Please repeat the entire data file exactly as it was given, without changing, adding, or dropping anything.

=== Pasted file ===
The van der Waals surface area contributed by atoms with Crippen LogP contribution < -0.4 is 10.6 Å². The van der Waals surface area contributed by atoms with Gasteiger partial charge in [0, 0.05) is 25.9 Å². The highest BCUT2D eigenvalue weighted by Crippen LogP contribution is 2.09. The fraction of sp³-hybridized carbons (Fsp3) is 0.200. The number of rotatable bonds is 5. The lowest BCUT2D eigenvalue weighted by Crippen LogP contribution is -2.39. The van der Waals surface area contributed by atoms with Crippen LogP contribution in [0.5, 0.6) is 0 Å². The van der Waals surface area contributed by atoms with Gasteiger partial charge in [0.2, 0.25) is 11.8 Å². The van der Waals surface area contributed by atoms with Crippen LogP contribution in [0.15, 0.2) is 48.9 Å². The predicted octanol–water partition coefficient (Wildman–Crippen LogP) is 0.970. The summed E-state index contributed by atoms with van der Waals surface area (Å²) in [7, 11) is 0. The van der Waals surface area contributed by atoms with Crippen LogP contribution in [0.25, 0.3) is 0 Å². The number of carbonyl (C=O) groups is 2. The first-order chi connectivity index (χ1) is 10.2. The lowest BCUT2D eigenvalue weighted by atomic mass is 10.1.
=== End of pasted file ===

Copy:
The van der Waals surface area contributed by atoms with Crippen LogP contribution < -0.4 is 10.6 Å². The van der Waals surface area contributed by atoms with Gasteiger partial charge in [0, 0.05) is 25.9 Å². The highest BCUT2D eigenvalue weighted by Crippen LogP contribution is 2.09. The fraction of sp³-hybridized carbons (Fsp3) is 0.200. The number of rotatable bonds is 5. The lowest BCUT2D eigenvalue weighted by Crippen LogP contribution is -2.39. The van der Waals surface area contributed by atoms with Crippen LogP contribution in [0.5, 0.6) is 0 Å². The van der Waals surface area contributed by atoms with Gasteiger partial charge in [0.2, 0.25) is 11.8 Å². The van der Waals surface area contributed by atoms with Crippen LogP contribution in [0.15, 0.2) is 48.9 Å². The predicted octanol–water partition coefficient (Wildman–Crippen LogP) is 0.970. The summed E-state index contributed by atoms with van der Waals surface area (Å²) in [7, 11) is 0. The van der Waals surface area contributed by atoms with Crippen LogP contribution in [0.25, 0.3) is 0 Å². The number of carbonyl (C=O) groups is 2. The first-order chi connectivity index (χ1) is 10.2. The lowest BCUT2D eigenvalue weighted by atomic mass is 10.1.